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|Acclaimed British Architect Norman Foster Design Picked for $2.8B Hong Kong Cultural Hub|
In this file photo taken Friday, Sept. 24, 2010, British architect Norman Foster arrives at a hotel to promote his documentary film 'How Much Does Your Building weigh, Mr. Foster?'' at the 58th San Sebastian Film Festival in San Sebastian, northern Spain. Acclaimed architect Foster has won the right to design Hong Kong's new $2.8 billion West Kowloon cultural hub. Hong Kong's No. 2 official Henry Tang told reporters on Friday, March 4, 2011, that the West Kowloon Cultural District Authority board has endorsed Foster + Partners' "City Park" proposal. AP Photo/Alvaro Barrientos.
By: Min Lee, Associated Press
HONG KONG (AP).- Acclaimed British architect Norman Foster has won the right to design Hong Kong's new $2.8 billion West Kowloon cultural hub with a pitch to transform a reclaimed coastal strip into a lush waterfront park with both western and Chinese opera houses, concert halls, a museum and arts schools, officials said Friday.
Others who submitted proposals were Dutch architect Rem Koolhaas and local designer Rocco Yim. But it was Foster + Partners' "City Park" proposal that won the endorsement of the West Kowloon Cultural District Authority board with a plan to develop the 100-acre (40-hectare) site on the Kowloon peninsula.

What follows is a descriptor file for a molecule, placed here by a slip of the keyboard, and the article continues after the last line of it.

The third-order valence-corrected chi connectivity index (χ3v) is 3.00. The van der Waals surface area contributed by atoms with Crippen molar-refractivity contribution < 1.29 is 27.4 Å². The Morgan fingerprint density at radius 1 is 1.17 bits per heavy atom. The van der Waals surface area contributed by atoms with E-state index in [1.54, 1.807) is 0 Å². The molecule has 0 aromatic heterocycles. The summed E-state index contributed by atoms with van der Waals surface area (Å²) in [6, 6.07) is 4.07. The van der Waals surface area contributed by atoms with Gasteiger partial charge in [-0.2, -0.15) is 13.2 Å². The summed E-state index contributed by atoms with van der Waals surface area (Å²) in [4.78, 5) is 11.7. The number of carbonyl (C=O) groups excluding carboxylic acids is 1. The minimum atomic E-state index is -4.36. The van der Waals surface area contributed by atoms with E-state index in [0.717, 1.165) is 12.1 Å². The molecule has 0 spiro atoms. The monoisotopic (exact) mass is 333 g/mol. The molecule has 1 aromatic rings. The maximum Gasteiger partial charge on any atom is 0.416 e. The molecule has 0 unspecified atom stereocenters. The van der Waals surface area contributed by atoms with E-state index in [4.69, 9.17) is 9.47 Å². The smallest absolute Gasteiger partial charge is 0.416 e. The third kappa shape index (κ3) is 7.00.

His other designs include the Hong Kong international airport, the international terminal at Beijing's airport and the HSBC building in Hong Kong.
Hong Kong's Chief Secretary for Administration Henry Tang said Foster's plan prevailed because it was flexible and did a good job of mixing arts, space and commercial use like shops and restaurants. He also praised the plan for its emphasis on arts education for professionals and the lay audience alike. The overarching theme of a park also has won broad public support, he said.
Foster + Partners' press department didn't immediately respond to an e-mail seeking comment.
Foster's pitch, which includes a ringing endorsement from U2 frontman Bono, said his plan will include a 47-acre (19-hectare) park with more than 5,000 trees and a shaded 1.4-mile (2.2-kilometer) promenade along the coast. The park component "brings the sights, sounds and senses of Hong Kong's hinterland into the heart of the city," it said.
The British designer appealed to Hong Kongers' craving for space in this densely populated southern Chinese financial hub. "Some of the things you will be able to do are relax in a tranquil sculpture garden, have tea in a pavilion, or enjoy a picnic on the waterfront," his proposal said.
Friday's announcement marks Foster's second winning bid for the West Kowloon project.
Foster + Partners won an earlier design contest in February 2002 with a proposal whose centerpiece was a massive canopy, but it was never built because the project was shelved in 2006 amid concerns that it would be assigned to a single developer that would inject a large residential real-estate component. Foster's canopy design also raised concerns about its cost and maintenance.
Tang did not announce a construction schedule on Friday but said detailed drafting for Foster's plan will be submitted to town planning officials for approval at the end of the year after another round of public consultation.
Copyright 2011 The Associated Press.
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